Article Text

Download PDFPDF
Children's views of accident risks and prevention: a qualitative study
  1. Judith Green1,
  2. Laura Hart2
  1. 1London School of Hygiene and Tropical Medicine, London
  2. 2Maidstone Priority Care (NHS) Trust
  1. Correspondence to: Judith Green, Health Services Research Unit, London School of Hygiene and Tropical Medicine, Keppel Street, London WC1E 7HT.


Objectives—To examine children's accounts of injury risks and opportunities for prevention.

Setting—Schools, youth clubs, and a holiday activity scheme in the south east of England.

Methods—Sixteen focus groups were held with 7–11 year old children. Transcripts of the discussions were analysed using qualitative methods.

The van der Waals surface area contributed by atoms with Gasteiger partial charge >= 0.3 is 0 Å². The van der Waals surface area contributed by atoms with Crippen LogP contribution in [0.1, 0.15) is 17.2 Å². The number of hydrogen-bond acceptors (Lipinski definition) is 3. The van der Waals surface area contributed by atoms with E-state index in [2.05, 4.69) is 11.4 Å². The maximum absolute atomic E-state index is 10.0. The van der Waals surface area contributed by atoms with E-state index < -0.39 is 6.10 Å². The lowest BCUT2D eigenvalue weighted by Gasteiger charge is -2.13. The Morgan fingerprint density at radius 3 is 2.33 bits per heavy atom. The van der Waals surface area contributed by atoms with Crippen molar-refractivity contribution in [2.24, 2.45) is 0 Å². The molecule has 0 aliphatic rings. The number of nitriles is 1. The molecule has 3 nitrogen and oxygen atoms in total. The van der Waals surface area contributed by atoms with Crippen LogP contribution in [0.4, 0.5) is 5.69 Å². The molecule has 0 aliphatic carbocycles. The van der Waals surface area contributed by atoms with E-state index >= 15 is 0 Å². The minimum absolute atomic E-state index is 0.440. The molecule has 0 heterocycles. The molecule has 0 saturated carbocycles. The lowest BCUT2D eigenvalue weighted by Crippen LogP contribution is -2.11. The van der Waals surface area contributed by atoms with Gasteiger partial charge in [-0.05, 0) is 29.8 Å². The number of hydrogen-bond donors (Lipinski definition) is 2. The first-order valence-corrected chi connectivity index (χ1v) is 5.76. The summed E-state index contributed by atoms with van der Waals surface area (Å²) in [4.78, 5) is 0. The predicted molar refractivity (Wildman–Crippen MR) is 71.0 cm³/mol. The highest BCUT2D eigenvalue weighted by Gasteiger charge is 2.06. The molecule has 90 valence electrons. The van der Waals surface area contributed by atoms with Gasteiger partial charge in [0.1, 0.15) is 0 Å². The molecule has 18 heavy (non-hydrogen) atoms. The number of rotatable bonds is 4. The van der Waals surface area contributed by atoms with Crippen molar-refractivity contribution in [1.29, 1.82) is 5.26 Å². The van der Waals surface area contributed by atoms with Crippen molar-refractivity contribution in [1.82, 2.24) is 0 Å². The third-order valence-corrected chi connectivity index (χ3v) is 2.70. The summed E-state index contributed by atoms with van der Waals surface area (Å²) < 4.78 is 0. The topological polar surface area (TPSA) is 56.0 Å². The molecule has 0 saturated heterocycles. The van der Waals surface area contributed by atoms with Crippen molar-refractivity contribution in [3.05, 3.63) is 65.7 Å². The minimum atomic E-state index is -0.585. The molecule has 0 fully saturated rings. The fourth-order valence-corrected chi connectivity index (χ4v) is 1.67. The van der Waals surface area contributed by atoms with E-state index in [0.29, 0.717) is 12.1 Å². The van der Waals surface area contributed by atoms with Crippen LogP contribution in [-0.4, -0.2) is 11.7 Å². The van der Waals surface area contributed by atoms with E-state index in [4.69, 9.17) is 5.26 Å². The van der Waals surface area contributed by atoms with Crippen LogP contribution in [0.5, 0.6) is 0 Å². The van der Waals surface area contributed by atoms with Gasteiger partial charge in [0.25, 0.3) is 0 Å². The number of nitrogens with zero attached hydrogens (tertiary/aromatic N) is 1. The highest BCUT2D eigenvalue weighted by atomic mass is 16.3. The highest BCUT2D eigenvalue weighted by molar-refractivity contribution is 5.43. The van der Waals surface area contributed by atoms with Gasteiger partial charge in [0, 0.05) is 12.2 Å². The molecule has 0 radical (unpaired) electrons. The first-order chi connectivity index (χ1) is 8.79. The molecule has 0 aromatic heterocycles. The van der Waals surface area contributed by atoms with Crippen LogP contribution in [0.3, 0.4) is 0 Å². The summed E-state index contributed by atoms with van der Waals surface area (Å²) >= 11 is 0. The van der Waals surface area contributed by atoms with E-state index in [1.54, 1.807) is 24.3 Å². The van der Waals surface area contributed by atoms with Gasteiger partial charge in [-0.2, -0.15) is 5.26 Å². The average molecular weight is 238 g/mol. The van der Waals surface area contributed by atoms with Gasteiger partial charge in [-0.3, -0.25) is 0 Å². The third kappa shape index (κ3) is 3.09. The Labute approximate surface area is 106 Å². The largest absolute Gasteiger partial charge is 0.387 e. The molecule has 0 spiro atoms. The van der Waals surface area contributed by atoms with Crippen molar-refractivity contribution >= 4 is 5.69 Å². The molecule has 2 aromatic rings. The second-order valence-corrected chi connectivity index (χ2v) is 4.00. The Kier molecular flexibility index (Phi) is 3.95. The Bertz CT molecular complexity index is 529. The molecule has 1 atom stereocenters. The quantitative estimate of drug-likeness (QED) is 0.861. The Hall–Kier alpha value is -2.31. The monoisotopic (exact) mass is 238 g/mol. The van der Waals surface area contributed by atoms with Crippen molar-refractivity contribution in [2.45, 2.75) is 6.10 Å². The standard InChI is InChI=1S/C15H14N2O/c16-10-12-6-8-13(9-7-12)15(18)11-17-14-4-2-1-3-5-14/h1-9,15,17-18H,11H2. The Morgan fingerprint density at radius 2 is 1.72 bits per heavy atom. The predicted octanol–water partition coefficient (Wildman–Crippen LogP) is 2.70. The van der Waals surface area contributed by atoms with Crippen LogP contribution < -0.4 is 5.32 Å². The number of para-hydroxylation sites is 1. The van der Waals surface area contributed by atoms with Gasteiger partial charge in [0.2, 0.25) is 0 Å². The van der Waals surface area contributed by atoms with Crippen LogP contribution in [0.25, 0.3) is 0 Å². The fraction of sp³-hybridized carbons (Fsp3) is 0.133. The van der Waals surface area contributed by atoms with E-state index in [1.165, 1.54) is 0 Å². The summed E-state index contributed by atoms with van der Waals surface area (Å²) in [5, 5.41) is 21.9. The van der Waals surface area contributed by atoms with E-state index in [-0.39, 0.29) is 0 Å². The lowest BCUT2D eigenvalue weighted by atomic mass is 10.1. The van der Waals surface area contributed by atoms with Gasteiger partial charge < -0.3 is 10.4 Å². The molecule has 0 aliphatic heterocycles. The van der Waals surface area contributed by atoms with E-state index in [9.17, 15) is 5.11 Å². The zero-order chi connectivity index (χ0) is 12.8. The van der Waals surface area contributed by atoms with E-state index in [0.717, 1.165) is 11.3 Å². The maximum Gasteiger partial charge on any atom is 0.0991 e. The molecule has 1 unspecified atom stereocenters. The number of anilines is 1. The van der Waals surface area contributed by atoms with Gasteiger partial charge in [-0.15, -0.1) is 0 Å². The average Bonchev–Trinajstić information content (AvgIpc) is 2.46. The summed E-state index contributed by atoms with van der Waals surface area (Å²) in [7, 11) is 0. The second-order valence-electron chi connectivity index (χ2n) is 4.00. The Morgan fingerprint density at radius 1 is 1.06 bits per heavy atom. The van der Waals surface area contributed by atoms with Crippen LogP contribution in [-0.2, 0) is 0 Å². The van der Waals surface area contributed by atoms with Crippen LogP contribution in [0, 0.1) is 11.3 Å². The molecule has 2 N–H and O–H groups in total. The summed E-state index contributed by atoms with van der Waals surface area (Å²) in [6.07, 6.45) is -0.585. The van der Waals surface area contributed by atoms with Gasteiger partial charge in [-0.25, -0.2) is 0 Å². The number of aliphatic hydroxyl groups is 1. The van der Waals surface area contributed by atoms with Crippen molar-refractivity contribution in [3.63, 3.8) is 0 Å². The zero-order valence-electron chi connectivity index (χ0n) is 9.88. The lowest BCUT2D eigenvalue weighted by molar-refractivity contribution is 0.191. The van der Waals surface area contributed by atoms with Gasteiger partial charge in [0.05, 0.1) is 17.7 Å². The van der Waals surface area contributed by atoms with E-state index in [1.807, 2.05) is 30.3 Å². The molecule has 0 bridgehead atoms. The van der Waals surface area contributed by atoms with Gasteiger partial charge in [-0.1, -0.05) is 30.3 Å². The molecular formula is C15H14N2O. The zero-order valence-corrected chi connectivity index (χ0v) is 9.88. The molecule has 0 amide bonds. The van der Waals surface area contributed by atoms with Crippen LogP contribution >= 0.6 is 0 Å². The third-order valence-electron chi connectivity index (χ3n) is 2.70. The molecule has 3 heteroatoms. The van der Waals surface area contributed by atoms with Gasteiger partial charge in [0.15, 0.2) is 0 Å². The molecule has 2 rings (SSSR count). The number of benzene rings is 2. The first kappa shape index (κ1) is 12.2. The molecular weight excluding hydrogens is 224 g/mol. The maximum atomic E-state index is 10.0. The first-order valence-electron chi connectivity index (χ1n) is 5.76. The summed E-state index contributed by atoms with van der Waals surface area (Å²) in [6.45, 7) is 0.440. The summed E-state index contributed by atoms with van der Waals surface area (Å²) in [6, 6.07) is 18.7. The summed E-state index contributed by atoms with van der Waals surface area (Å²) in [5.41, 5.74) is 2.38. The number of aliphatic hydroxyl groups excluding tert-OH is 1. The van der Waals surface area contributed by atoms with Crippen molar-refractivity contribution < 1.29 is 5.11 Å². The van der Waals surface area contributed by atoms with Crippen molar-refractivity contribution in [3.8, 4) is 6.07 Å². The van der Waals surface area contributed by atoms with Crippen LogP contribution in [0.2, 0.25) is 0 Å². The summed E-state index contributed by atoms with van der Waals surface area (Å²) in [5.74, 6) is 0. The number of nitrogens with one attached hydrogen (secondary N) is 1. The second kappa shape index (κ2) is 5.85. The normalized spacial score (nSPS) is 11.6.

Results—Children were knowledgeable about injury risks and how to reduce them. They also saw injury prevention as primarily their own responsibility. However, they were also sophisticated in their criticisms of generalised prevention advice, and evaluated safety messages in the light of local environmental and social knowledge. Personal experience was more often reported as a reason for risk reduction than formal prevention advice. Risks for injury were not isolated from other risks faced.

Conclusions—Effective educational interventions aimed at changing children's risk behaviour should build more on children's own competence and knowledge of their local environment, and stress the need to manage risks rather than avoid dangers.

  • children's perceptions
  • focus groups
  • education

Statistics from

Request Permissions

If you wish to reuse any or all of this article please use the link below which will take you to the Copyright Clearance Center’s RightsLink service. You will be able to get a quick price and instant permission to reuse the content in many different ways.